I realized that I miss the Bob Dylan songs the Dead used to play. Wish they'd mix one in now and again, especially when playing Minneapolis, which is Dylan's hometown.

I was reminded a Dead show is an ever-revolving guessing game. Knowing this, the band is extremely subtle about creating their set lists and often throw curve balls when doing so. For instance, where was "Big River" in St. Louis and/or Minneapolis? As much as it seems to be a no-brainer, the Dead ignored it - but not completely. Their performance of "Mexicali Blues" in Minneapolis is in itself is a nod to "Big River." Dead Heads know what I'm talking about.

I realized that Mickey Hart really has no value in the band other than the sounds he makes during Drums/Space. Billy Kreutzmann is more than capable of holding down the drum duties on his own, and while I understand that Hart is a renowned percussionist and a legend in his own right, he really seems secondary and unimportant in his role as a drummer for the Dead. (If you disagree, listen to anything the Dead did from 1971 through mid 1974 when Hart took hiatus from the band.) This is something that I've considered for several years but was validated this past weekend when somebody else brought it up in conversation.

I realized that cowboy boots are great to travel in because they are so easy to kick on and off. But by all means don't leave home with just cowboy boots. A comfortable pair of tennis shoes would have gone a long ways considering how much walking we did and how often I found myself standing in one place for long periods of time.

I learned about Reverb, a non-profit organization that is committed to keeping concert tours as green as possible. I volunteered to sell Nalgene water bottles to help raise money and awareness for this organization in exchange for free admission to the Minneapolis show. Reverb goes through the trash at the end of the night and separates recyclables from garbage that belongs in the landfill. They also go through garbage in the concession stands, removing leftover or thrown away food, and they turn it into compost. It was a great experience even though I missed the entire first set of the show and some of the second. (I could hear, just not watch.) I was given a kick-ass shirt for volunteering and it gave me an opportunity to hear the band sound check before the doors were opened to the public, and that was definitely cool. 

Water bottles for sale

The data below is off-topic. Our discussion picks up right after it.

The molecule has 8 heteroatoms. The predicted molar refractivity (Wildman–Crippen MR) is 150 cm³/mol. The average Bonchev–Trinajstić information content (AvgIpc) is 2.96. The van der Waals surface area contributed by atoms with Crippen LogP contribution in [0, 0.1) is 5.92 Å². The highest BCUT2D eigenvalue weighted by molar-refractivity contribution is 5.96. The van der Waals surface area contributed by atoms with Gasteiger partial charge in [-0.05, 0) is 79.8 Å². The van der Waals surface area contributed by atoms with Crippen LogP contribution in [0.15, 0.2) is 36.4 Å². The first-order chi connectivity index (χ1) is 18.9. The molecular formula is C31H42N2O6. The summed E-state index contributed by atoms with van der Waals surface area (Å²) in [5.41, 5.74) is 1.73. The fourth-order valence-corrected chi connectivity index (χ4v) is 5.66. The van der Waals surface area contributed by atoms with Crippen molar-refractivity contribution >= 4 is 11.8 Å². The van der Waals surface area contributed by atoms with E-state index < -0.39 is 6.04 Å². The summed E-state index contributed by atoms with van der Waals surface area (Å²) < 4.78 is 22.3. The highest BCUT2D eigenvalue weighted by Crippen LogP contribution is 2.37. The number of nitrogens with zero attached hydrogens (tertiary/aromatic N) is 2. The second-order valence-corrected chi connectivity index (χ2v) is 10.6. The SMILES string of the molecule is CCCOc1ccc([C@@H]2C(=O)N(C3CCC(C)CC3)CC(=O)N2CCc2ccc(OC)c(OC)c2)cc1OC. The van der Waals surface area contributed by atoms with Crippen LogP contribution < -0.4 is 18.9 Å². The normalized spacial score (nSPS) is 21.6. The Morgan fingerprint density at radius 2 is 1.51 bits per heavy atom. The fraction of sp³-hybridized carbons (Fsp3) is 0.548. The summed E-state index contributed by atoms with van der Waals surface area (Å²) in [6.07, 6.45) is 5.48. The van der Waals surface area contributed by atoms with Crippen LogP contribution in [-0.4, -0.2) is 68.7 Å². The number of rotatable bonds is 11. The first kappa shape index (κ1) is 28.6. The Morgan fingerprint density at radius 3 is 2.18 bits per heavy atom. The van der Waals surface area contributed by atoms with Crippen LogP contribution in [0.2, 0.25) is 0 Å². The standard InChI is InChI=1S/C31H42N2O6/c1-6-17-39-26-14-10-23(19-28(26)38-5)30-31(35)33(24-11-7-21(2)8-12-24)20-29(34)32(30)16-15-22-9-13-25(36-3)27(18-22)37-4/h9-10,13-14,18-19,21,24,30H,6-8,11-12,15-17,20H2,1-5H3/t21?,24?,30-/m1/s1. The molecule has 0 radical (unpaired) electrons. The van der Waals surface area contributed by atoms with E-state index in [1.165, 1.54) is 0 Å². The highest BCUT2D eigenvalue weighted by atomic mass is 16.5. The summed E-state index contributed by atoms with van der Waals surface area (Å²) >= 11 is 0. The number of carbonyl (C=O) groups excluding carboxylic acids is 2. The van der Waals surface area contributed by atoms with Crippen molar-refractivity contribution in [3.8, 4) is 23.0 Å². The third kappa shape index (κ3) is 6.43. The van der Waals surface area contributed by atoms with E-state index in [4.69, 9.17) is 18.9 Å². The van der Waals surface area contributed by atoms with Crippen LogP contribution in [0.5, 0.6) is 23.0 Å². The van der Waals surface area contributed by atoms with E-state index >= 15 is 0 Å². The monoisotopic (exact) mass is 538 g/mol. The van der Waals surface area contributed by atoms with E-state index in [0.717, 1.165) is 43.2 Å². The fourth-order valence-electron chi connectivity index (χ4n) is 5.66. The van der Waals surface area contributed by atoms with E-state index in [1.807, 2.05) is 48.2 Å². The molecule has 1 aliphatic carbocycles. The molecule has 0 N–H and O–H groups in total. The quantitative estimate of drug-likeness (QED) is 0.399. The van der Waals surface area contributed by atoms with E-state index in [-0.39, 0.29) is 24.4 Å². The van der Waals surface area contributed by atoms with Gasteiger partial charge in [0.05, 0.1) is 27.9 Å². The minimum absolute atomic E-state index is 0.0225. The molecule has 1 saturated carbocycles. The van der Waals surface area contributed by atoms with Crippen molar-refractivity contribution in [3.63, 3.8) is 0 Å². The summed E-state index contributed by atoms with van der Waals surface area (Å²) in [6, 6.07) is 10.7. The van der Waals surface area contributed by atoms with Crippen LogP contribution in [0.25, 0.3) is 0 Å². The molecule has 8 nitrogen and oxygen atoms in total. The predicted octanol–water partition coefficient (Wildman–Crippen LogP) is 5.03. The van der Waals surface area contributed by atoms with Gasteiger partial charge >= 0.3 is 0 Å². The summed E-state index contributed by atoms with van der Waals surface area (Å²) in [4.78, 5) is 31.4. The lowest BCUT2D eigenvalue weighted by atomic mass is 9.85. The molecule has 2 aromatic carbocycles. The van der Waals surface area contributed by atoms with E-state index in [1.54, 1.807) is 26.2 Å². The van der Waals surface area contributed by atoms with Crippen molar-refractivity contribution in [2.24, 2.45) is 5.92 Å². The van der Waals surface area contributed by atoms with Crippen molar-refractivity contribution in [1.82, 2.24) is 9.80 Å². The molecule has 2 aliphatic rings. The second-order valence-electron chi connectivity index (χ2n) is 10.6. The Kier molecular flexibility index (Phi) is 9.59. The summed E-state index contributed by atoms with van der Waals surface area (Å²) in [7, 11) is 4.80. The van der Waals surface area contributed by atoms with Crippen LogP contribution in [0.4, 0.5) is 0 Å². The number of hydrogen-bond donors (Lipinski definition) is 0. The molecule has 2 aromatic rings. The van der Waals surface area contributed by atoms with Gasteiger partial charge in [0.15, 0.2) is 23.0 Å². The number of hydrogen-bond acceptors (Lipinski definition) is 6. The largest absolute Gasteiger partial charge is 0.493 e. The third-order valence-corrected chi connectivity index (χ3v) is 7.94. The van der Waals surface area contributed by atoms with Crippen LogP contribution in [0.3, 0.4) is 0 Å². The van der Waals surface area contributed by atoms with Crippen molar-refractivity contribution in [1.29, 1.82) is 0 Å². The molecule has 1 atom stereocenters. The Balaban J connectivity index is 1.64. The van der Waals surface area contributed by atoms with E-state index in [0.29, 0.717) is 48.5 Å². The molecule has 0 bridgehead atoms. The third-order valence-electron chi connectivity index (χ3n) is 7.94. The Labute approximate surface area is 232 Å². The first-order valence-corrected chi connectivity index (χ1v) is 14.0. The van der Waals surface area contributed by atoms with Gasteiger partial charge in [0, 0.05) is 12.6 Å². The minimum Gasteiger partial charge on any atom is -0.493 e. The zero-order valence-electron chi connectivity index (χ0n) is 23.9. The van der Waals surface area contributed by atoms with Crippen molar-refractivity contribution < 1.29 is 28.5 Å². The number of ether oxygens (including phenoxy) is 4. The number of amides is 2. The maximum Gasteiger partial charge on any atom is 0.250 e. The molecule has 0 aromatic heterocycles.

I realized that getting stoned and trying to sell water bottles to strangers can be a very strenuous and difficult task. If given the opportunity, I won't make that mistake twice.

I learned that sometimes you get lucky and get travel companions that, even though you don't know them well - or even at all - they turn out to be the best travel companions in the history of the world. I'm not exactly sure what happened that put me in the same car as Trucker and Jezebel, but the stars must have been shining because it was PERFECT. Big thanks to those two for the 1400 miles of endless conversation and general feeling of togetherness. I actually felt like I was in a tribe. 

(I love you fuckers!)

I realized that the Dead are the last bastion of American rock and roll. No other band comes close to providing the experience you get when the Dead comes to town, and I would venture to say that no other fan base anticipates the music as much as Deadheads do. There's a reason people quit their jobs to join this circus, and while most regard that act as irresponsibility, it is a thing that happens and I totally get why it happens. 

I'm still trying to figure out a way to make the New Years Eve shows in Los Angeles a reality. 

Sunday, July 26, 2015

Psychedelic Pop Group AVERS To Play Vaudeville Mews on Wednesday

Avers, from Richmond, Virginia, kick off a tour tomorrow night and will be bringing their psychedelic bubblegum act to Des Moines on Wednesday. 

Since their release of debut album Empty Light in 2014, Avers has made quite the splash opening for The Foo Fighters, Real Estate, Tune-Yards, J. Roddy Walston & The Business, Cloud Control, and being invited to play SXSW, Hopscotch, and Austin City Limits. The Daily Beast dubbed Avers the "winners of SXSW" and the band made Esquire' Magazine's "10 Bands you need to know from SXSW."